355 U.S. 220 (1957), 50, McGee v. International Life Ins. Co.

Docket Nº:No. 50
Citation:355 U.S. 220, 78 S.Ct. 199, 2 L.Ed.2d 223
Party Name:McGee v. International Life Ins. Co.
Case Date:December 16, 1957
Court:United States Supreme Court
 
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355 U.S. 220 (1957)

78 S.Ct. 199, 2 L.Ed.2d 223

McGee

v.

International Life Ins. Co.

No. 50

United States Supreme Court

Dec. 16, 1957

Argued November 20, 1957

CERTIORARI TO THE COURT OF CIVIL APPEALS OF TEXAS,

FIRST SUPREME JUDICIAL DISTRICT

Syllabus

Petitioner's son, a resident of California, bought a life insurance policy from an Arizona corporation, naming petitioner as beneficiary. Later, respondent, a Texas corporation, agreed to assume the insurance obligations of the Arizona corporation, and mailed a reinsurance certificate to petitioner's son in California, offering to insure him in accordance with his policy. He accepted this offer, and paid premiums by mail from his California home to respondent's office in Texas. Neither corporation has ever had any office or agent in California or done any other business in that State. Petitioner sent proofs of her son's death to respondent, but it refused to pay the claim. Under a California statute subjecting foreign corporations to suit in California on insurance contracts with residents of California, even though such corporations cannot be served with process within the State, petitioner sued respondent and obtained judgment in a California court, process being served only by registered mail to respondent's principal place of business in Texas.

Held:

1. The Due Process Clause of the Fourteenth Amendment did not preclude the California court from entering a judgment binding on respondent, since the suit was based on a contract which had a substantial connection with California. Pp. 223-224.

2. Respondent's insurance contract was not unconstitutionally impaired by the fact that the California statute here involved did not become effective until after respondent had assumed the obligation of the insurance policy. P. 224.

288 S.W.2d 579, reversed and remanded.

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BLACK, J., lead opinion

Opinion of the Court by MR. JUSTICE BLACK, announced by MR. JUSTICE DOUGLAS.

Petitioner, Lulu B. McGee, recovered a judgment in a California state court against respondent, International Life Insurance Company, on a contract of insurance. Respondent was not served with process in California, but by registered mail at its principal place of business in Texas. The California court based its jurisdiction on a state statute which subjects foreign corporations to suit in California on insurance contracts with residents of that State even though such corporations cannot be served with process within its borders.1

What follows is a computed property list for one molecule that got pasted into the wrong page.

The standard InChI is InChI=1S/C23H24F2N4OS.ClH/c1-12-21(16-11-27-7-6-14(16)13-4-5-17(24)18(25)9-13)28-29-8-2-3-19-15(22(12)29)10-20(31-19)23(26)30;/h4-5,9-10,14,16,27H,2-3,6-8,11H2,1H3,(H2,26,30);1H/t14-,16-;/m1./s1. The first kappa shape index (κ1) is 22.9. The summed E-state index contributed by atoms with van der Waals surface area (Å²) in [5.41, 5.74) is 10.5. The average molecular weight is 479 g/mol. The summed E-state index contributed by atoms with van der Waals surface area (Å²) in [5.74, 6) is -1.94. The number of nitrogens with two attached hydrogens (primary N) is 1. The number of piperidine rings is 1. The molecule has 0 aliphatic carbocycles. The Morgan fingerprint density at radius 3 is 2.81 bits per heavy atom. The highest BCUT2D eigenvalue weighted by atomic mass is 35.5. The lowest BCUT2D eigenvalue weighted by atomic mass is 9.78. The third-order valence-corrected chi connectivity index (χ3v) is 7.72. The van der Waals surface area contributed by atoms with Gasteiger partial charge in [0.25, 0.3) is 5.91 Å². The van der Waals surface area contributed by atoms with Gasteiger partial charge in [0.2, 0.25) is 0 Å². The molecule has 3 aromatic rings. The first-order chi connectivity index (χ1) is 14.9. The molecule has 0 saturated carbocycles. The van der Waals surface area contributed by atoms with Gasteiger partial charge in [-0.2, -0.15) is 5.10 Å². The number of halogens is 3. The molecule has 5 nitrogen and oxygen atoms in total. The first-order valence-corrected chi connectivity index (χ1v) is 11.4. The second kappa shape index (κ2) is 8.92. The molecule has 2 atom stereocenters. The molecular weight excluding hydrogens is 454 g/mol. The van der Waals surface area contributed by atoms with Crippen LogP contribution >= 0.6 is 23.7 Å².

Unable to collect the judgment in California petitioner went to Texas, where she filed suit on the judgment in a Texas court. But the Texas courts refused to enforce her judgment, holding it was void under the Fourteenth Amendment because service of process outside California could not give the courts of that State jurisdiction over respondent. 288 S.W.2d 579. Since the case raised important questions not only to California, but to other States which have similar laws, we granted certiorari. 352 U.S. 924. It is not controverted that, if the California court properly exercised jurisdiction over respondent, the Texas courts erred in refusing to give its judgment full faith and credit. 28 U.S.C. § 1738.

The material facts are relatively simple. In 1944, Lowell Franklin, a resident of California, purchased a life insurance policy from the Empire Mutual Insurance Company, an Arizona corporation. In 1948, the respondent agreed with Empire Mutual to assume its insurance obligations. Respondent then mailed a reinsurance certificate to Franklin in California offering to insure him in accordance with the terms of the policy he held with Empire Mutual. He accepted this offer, and, from that

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time until his death in 1950, paid premiums by mail from his California home to respondent's Texas office. Petitioner, Franklin's mother, was the beneficiary under the policy. She sent proofs of his death to the respondent, but it refused to pay, claiming that he had committed suicide. It appears that neither Empire Mutual nor respondent has ever had any office or agent in California. And, so far as the record before us shows, respondent has never solicited or done any insurance...

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